Man With Elevated ALT and History of Blood Transfusion

February 1, 2006
Ronald N. Rubin, MD

A 43-year-old fireman comes to your office after a routine blood test revealedthat his serum alanine transferase (ALT) level was elevated to approximatelytwice the normal value. The level was confirmed by repeated testing.

A 43-year-old fireman comes to your office after a routine blood test revealedthat his serum alanine transferase (ALT) level was elevated to approximatelytwice the normal value. The level was confirmed by repeated testing.HISTORY
The patient is otherwise healthy and is physically fit. He denies havingrashes or arthritis symptoms. He has sustained job-related trauma severaltimes; in 1988, he required blood transfusions for multiple traumatic injuries.He does not smoke but occasionally drinks beer.PHYSICAL EXAMINATION
Vital signs, heart, and lungs are normal. There is no evidence of scleralicterus, adenopathy, abdominal masses, enlargement of the liver or spleen,ascites, arthritis, rash, or spider angiomata.LABORATORY FINDINGS
Hemogram and routine chemistry panel are normal. Bilirubin level is1.2 mg/dL; aspartate aminotransferase level, 75 U/L; and ALT level,200 U/L. INR is 1. Initial enzyme immunoassay reveals hepatitis C virus (HCV)infection.Which of the following is the most appropriate next step?A. Monitor the patient clinically and with biannual ALT measurements;initiate therapy when the level rises to 4 times the normal value. B. Initiate therapy with peginterferon and ribavirin. C. Evaluate the patient for elective liver transplantation. D. Order a polymerase chain reaction test to assess viral load andgenotype. E. Order a liver biopsy to evaluate and stage HCV-related liver disease. CORRECT ANSWER: EThis patient has well-documented HCV infection. Theblood transfusion he received before 1990 placed him athigh risk for the disease. (In fact, until recently, bloodtransfusion before 1990 was the major risk factor in developingcountries.) His presentation-no obvious symptomsfor a prolonged period after infection-is typical. The elevatedALT level is a clinical clue that liver disease is present.Finally, the enzyme immunoassay was positive forHCV infection.Because the patient has a significant risk factor, confirmationby recombinant immunoblot assay is not necessary.Reserve confirmatory testing for patients withoutrisk factors or without clinical or laboratory evidence ofliver disease.The issue here is, What is the best initial evaluationfor an asymptomatic patient with newly diagnosed HCVinfection who has an elevated ALT level? There has beenan explosion in methods of characterizing HCV infectionand measuring viral load. Assays based on molecular detectionof HCV RNA can quantitate the presence and degreeof viremia. The results of such assays are relevant tothe outcome of and response to anti-HCV therapy, butthey do not always correlate with either the extent of liverdamage or the likelihood of disease progression. Viralgenotyping can be performed in conjunction with viralload studies and can aid in selecting therapy and predictingoutcome. However, the need for therapy has not yetbeen determined in this patient. Thus, these studies(choice D) are not the best option at this time.Although ALT measurement is an excellent, inexpensivestudy for identifying liver disease, levels fluctuategreatly in patients with HCV infection. Consequently, thisstudy cannot rule out active infection, assess progressionof liver disease, or indicate success of therapy.1 At a timewhen so many more effective means of measuring diseaseactivity (quantification of viral load, liver biopsy) and oftreating disease (antiviral therapy, liver transplantation)are available, few if any authorities would monitor a newlydiagnosed patient only with ALT levels. Thus, choice A isnot appropriate.The "gold standard" for determining viral activity anddegree of liver damage remains biopsy. Tissue sampling isalso the only reliable means of establishing a prognosisand determining the likelihood of HCV-related progressionof liver disease.2 Liver biopsy can detect the degreeand extent of active inflammation, as well as the presenceof bridging fibrosis and cirrhosis. Therefore, liver biopsy(choice E) is currently recommended for initial assessmentof patients with chronic HCV infection.2-4There are currently insufficient data to make a decisionabout therapy for this patient. He has no severe immunecomplex findings (ie, mixed cryoglobulins with vasculitis,arthritis, and rash), which on their own can be anindication for therapy. Treatment with interferon/ribavirinregimens (choice B) is usually reserved for patients withdocumented HCV titers, persistently elevated ALT levels,and a liver biopsy that shows significant necrosis and inflammationand/or fibrosis.Hepatitis C is now the most common indication forliver transplantation (choice C), but the procedure is indicatedfor patients with decompensated cirrhosis. This patienthas no clinical stigmata for cirrhosis, let alone decompensatedliver failure. Although transplantation maybe an option in the future, it is not at this time.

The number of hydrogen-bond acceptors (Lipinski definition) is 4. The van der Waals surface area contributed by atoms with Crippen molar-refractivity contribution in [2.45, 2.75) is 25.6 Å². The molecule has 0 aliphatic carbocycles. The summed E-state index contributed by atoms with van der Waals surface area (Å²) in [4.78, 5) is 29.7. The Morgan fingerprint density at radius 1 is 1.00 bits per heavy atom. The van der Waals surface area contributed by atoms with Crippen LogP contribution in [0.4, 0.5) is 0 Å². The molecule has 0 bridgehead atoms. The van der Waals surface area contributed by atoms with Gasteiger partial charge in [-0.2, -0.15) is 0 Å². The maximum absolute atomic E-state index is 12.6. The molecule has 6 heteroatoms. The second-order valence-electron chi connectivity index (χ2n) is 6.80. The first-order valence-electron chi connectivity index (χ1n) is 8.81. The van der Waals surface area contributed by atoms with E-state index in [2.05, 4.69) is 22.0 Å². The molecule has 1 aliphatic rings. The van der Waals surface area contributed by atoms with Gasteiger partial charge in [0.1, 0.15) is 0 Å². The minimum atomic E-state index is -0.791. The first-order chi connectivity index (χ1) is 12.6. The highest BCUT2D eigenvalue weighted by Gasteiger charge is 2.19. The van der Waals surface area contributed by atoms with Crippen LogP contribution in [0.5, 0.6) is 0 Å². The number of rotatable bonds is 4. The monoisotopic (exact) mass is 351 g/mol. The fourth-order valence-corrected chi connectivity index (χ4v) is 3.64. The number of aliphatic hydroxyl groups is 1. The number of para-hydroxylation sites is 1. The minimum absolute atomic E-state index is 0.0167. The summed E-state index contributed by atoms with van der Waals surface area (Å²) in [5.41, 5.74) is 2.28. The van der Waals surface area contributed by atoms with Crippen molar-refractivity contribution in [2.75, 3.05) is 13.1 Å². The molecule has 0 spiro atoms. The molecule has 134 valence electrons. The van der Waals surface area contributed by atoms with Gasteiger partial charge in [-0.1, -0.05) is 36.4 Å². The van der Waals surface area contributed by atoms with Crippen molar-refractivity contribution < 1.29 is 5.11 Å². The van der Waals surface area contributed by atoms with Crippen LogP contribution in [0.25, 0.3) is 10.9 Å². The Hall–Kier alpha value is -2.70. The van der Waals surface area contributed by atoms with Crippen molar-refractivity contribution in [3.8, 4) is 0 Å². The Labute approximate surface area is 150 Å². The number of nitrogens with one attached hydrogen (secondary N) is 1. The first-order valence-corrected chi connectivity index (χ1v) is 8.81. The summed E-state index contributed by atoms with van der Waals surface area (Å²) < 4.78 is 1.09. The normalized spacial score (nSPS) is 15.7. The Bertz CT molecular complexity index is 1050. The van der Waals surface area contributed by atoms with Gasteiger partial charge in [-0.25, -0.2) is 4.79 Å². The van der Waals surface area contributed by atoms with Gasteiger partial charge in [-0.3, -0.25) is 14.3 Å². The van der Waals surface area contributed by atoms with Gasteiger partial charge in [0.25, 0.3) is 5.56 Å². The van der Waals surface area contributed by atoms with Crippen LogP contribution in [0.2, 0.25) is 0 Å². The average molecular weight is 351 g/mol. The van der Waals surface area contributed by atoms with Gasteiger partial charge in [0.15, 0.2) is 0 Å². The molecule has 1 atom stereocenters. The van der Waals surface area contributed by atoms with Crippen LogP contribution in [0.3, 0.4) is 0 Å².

National Institutes of Health Consensus Development Conference Panelstatement: management of hepatitis C. Hepatology. 1997;26(suppl 11):2S-10S.


Yano M, Kumada H, Kage M, et al. The long-term pathological evolutionof chronic hepatitis C. Hepatology. 1996;23:1334-1340.


Alter MJ, Kruszon-Moran D, Nainan DV, et al. The prevalence of hepatitis Cvirus infection in the United States, 1988-1994. N Engl J Med. 1999;341:556-562.4. Lauer GM, Walker BD. Hepatitis C virus infection. N Engl J Med. 2001;345:41-52.

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